The transmitter 4 is also provided with a removable snap-on cover 85 as seen in FIGURE 12.
The package is retained in assembled condition by a 4- tie string 86 fixed to the front of the battery door, then being passed around a button 87 fixed to one wall of the base 1, thence being passed around the closed baroswitch cover and the top cover, then downwardly to another button 88 fixed to the opposite wall of the base 1, the string being passed around said button one or two turns.
The baroswitch housing and the cover are preferably formed from polystyrene plastic. The baroswitch housing when opened provides complete access to the baroswitch circuit, and the vital parts are completely protected from unfavorable weather conditions. The outrigger which is preferably formed from polypropylene, can be extended so that it is of greater length than the compartment than that into which it is folded in order to extend it farther from the case, thus reducing the error from re-radiated heat from the case.
On return shipment of the package to the Weather Bureau or the manufacturer, when it isrecovered on the ground, the cord is unfastened, the outrigger unlatched and folded into closed position and the cover closed, the transmitter is detached and placed alongsidethe package and placed with it inside the shipping bag, and the complete package is given to the post ofiice or rural mail carrier for return shipment.
The baroswitch is technically a pressure transducer.
Having thus described our invention, what we claim as new and desire to secure by Letters Patent is:
1. A radiosonde packagefor radiosonde comprising a base portion having a battery receiving compartment, a battery in said compartment, a pressure transducer including an electrical circuit mounted on the top of said base, a pressure transducer housing .movably connected with said base and sealed when closed with the top of the base, and a foldable outrigger mounted on top of said housing, a thermistor on said outrigger, a cover movably connected to said housing and having intake and.
discharge air openings forming an air stream between the cover and housing, a humidity element secured within the air stream within said cover and a transmitter detachably connected with said base, said humidity element, thermistor, transmitter and pressure transducer being in electrical connection with said battery and electrical circuit.
2. The means defined in claim 1, wherein a shipping bag with a return address within the package is provided, whereby when the package is dropped, the finder can place the package in the bag and deliver it to a post ofiice.
3. The construction and arrangement defined in claim 1 wherein a labyrinth is provided on top of the base in the form of pockets with upwardly opening slots to receive test wires and the housing is provided with slots opening downwardly to receive and bind the test wires in position when the housing is in closed position.
4. A radiosonde package comprising a chambered base having an opening to permit insertion of a battery and having a door closing said opening and having a closed top forming a mounting, a pressure transducer on said mounting, a pressure transducer housing hinged to said base, having an open bottom and a slip fit connection with the base, the top of said transducer housing forming an outrigger mounting, an outrigger hinged on said outrigger mounting, a thermistor mounted in said outrigger, a cover hinged to the transducer housing, having a slip fit therewith, said cover forming a duct having an air intake at its top at one end and an air discharge opening in proximity to said outrigger, a sensitized plate mounted in the air stream in the .duct formed by the cover and the top of the pressure transducer housing, said plate, thermistor, pressure transducer and battery forming part of an electric circuit and a transmitter secured to the bottom of said base and in the electrical circuit with the sensitized plate, thermistor, pressure transducer and battery, means to retain the base, pressure trans: ducer housing and cover in closed relationship and a References Cited UNITED STATES PATENTS 6/1931 Van Dyck 325361 X 7/1952 Hauck et a] 325--113 X 6 Madland et a1. 325-113 Rossi 325-113 Deisinger 325113 Zelov 325-119 JOHN W. CALDWELL, Primary Examiner.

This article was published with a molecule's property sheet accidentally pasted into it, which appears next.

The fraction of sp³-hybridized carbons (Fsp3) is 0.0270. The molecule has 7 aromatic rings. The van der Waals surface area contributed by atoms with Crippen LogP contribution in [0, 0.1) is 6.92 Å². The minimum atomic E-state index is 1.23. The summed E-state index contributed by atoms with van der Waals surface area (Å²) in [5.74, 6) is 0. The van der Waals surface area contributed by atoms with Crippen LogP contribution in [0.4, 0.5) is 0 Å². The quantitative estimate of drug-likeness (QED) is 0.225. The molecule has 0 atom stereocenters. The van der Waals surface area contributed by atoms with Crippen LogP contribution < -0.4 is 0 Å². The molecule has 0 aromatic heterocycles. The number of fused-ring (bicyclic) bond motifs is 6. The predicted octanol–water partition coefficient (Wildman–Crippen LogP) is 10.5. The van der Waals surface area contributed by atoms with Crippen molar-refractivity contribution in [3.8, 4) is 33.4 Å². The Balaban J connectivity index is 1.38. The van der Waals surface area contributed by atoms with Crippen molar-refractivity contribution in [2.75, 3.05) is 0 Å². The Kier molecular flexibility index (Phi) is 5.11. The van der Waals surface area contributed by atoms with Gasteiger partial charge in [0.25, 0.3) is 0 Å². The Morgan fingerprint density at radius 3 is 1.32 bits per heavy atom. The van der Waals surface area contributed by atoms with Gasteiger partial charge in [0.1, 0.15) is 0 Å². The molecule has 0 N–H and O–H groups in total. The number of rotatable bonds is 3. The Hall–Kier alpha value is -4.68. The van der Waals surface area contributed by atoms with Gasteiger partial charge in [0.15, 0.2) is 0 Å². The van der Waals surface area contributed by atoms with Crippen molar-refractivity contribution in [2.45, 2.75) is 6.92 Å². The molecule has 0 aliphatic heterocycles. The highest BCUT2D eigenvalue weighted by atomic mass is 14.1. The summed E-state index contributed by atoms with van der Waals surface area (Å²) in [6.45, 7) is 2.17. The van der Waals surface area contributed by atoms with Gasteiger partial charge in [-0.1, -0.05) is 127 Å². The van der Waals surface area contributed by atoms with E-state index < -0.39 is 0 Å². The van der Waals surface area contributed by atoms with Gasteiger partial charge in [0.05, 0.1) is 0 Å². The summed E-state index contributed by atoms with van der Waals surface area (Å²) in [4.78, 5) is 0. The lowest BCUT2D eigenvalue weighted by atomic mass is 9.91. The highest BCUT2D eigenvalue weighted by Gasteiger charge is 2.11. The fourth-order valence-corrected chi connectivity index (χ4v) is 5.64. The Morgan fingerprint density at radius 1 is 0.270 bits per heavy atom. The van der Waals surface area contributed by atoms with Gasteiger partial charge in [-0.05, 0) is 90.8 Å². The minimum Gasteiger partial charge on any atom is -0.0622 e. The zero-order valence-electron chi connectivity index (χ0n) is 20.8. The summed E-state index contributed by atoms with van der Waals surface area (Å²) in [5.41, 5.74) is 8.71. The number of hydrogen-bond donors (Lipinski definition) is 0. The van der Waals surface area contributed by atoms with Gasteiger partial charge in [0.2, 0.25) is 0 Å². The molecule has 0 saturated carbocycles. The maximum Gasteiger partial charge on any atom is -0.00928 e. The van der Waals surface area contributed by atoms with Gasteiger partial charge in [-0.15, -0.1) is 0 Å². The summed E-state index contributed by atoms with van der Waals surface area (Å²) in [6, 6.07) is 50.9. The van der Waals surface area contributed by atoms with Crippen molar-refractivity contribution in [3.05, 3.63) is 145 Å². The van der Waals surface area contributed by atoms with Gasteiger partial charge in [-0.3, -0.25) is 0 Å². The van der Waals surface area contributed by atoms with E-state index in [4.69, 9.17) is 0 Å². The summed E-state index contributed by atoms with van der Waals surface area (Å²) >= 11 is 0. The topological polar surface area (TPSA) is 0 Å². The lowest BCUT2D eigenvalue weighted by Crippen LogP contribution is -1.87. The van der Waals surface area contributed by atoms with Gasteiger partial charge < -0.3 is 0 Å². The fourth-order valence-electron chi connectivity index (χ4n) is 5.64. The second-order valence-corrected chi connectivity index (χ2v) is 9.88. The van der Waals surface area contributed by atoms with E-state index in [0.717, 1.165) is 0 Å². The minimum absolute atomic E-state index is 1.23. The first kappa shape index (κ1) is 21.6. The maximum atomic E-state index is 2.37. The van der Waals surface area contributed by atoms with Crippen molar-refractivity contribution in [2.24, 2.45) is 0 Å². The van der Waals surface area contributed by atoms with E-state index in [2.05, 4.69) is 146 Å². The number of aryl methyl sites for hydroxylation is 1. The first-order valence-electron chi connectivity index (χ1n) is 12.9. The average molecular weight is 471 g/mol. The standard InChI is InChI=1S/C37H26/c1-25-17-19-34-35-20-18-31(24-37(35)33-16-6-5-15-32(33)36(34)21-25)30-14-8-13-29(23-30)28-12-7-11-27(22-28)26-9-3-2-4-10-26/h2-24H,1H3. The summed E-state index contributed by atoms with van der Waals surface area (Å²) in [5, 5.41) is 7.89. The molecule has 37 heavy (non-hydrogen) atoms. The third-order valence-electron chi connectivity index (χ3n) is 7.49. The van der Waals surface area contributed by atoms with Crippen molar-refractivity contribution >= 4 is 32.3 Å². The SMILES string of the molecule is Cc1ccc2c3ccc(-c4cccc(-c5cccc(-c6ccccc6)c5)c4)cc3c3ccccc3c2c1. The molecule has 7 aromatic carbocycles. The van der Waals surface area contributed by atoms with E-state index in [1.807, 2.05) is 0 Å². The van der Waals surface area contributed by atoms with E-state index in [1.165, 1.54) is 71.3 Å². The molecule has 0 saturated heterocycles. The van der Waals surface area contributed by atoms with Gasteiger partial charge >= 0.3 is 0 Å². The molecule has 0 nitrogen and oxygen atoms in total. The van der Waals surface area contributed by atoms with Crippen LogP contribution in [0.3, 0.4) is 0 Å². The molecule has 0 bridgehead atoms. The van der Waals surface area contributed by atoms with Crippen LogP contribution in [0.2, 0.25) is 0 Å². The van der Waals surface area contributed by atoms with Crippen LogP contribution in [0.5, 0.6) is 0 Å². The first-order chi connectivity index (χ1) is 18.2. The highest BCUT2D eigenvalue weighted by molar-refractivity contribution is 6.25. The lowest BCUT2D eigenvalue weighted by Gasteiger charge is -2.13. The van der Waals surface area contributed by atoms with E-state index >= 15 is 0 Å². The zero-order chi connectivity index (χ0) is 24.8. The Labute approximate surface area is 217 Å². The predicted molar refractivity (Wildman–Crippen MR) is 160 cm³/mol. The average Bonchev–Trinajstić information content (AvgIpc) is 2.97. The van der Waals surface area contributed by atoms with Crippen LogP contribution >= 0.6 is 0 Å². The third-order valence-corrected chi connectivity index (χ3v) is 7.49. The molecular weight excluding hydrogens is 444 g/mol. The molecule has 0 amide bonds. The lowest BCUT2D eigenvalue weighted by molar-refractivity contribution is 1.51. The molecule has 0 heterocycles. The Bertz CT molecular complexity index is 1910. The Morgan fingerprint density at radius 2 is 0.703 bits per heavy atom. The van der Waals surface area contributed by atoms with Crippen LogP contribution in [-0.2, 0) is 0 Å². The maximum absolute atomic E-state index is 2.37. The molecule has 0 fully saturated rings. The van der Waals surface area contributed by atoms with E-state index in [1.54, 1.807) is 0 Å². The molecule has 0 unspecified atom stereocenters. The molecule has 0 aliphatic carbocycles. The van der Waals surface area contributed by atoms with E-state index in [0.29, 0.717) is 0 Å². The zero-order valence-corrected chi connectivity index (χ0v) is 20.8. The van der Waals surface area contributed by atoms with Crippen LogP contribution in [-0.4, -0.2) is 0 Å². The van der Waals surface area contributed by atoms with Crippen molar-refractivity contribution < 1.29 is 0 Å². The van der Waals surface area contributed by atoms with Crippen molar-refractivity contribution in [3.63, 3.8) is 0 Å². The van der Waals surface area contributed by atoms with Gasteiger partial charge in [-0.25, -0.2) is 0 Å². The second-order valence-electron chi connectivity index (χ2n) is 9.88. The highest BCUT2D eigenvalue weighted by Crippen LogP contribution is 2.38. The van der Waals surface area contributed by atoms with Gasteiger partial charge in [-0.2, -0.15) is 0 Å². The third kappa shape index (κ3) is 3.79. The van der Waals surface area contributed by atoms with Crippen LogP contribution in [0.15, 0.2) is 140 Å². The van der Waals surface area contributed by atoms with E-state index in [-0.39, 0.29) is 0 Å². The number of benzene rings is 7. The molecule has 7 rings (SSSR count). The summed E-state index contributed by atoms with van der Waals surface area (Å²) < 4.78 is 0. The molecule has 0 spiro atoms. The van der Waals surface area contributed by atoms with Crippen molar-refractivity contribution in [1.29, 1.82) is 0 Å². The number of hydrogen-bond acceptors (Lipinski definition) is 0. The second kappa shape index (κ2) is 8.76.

|Cited Patent||Filing date||Publication date||Applicant||Title|
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|US2604582 *||Mar 3, 1948||Jul 22, 1952||Bendix Aviat Corp||Atmospheric sounding apparatus|
|US2630476 *||Nov 6, 1950||Mar 3, 1953||Zelov Victor I||Scientific instrument|
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|US3098486 *||Jul 1, 1957||Jul 23, 1963||Int Latex Corp||Deposited latex undergarments|
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|Citing Patent||Filing date||Publication date||Applicant||Title|
|US3649877 *||Jun 29, 1970||Mar 14, 1972||Viz Mfg Co||Radiosonde apparatus and switching circuits suitable for use therein|
|US3724271 *||Dec 30, 1971||Apr 3, 1973||Us Air Force||Spinning radiosonde configuration|
|US4480334 *||Jun 16, 1982||Oct 30, 1984||Beukers Laboratories, Inc.||Radiosonde housing|
|US4956646 *||Oct 17, 1988||Sep 11, 1990||Viz Manufacturing Company||Deployment apparatus and method for radiosondes|
|U.S. Classification||340/870.1, 312/7.1, 455/96, 455/128|
|International Classification||G01W1/00, G01W1/08|